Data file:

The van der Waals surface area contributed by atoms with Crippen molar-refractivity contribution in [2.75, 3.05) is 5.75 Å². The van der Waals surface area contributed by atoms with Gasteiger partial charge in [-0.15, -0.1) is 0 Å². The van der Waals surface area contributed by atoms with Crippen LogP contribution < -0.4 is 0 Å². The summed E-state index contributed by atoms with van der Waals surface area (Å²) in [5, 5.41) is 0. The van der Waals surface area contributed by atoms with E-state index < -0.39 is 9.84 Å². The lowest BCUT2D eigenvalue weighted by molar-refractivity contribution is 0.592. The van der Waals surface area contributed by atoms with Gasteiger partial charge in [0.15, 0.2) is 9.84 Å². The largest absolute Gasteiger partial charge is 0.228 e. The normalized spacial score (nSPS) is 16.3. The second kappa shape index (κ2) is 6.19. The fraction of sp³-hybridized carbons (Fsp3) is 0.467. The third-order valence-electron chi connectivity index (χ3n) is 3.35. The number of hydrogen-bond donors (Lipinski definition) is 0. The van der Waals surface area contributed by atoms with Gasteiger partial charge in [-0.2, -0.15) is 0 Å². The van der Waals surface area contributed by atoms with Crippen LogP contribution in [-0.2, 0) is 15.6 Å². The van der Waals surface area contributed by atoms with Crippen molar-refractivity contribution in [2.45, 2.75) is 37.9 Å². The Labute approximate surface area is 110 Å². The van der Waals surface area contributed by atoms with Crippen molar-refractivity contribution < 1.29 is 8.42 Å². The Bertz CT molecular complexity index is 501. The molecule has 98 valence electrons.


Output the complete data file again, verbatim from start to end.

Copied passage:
The van der Waals surface area contributed by atoms with Crippen molar-refractivity contribution in [2.75, 3.05) is 5.75 Å². The van der Waals surface area contributed by atoms with Gasteiger partial charge in [-0.15, -0.1) is 0 Å². The van der Waals surface area contributed by atoms with Crippen LogP contribution < -0.4 is 0 Å². The summed E-state index contributed by atoms with van der Waals surface area (Å²) in [5, 5.41) is 0. The van der Waals surface area contributed by atoms with E-state index < -0.39 is 9.84 Å². The lowest BCUT2D eigenvalue weighted by molar-refractivity contribution is 0.592. The van der Waals surface area contributed by atoms with Gasteiger partial charge in [0.15, 0.2) is 9.84 Å². The largest absolute Gasteiger partial charge is 0.228 e. The normalized spacial score (nSPS) is 16.3. The second kappa shape index (κ2) is 6.19. The fraction of sp³-hybridized carbons (Fsp3) is 0.467. The third-order valence-electron chi connectivity index (χ3n) is 3.35. The number of hydrogen-bond donors (Lipinski definition) is 0. The van der Waals surface area contributed by atoms with Gasteiger partial charge in [-0.2, -0.15) is 0 Å². The van der Waals surface area contributed by atoms with Crippen LogP contribution in [-0.2, 0) is 15.6 Å². The van der Waals surface area contributed by atoms with Crippen molar-refractivity contribution in [2.45, 2.75) is 37.9 Å². The Labute approximate surface area is 110 Å². The van der Waals surface area contributed by atoms with Crippen molar-refractivity contribution < 1.29 is 8.42 Å². The Bertz CT molecular complexity index is 501. The molecule has 98 valence electrons.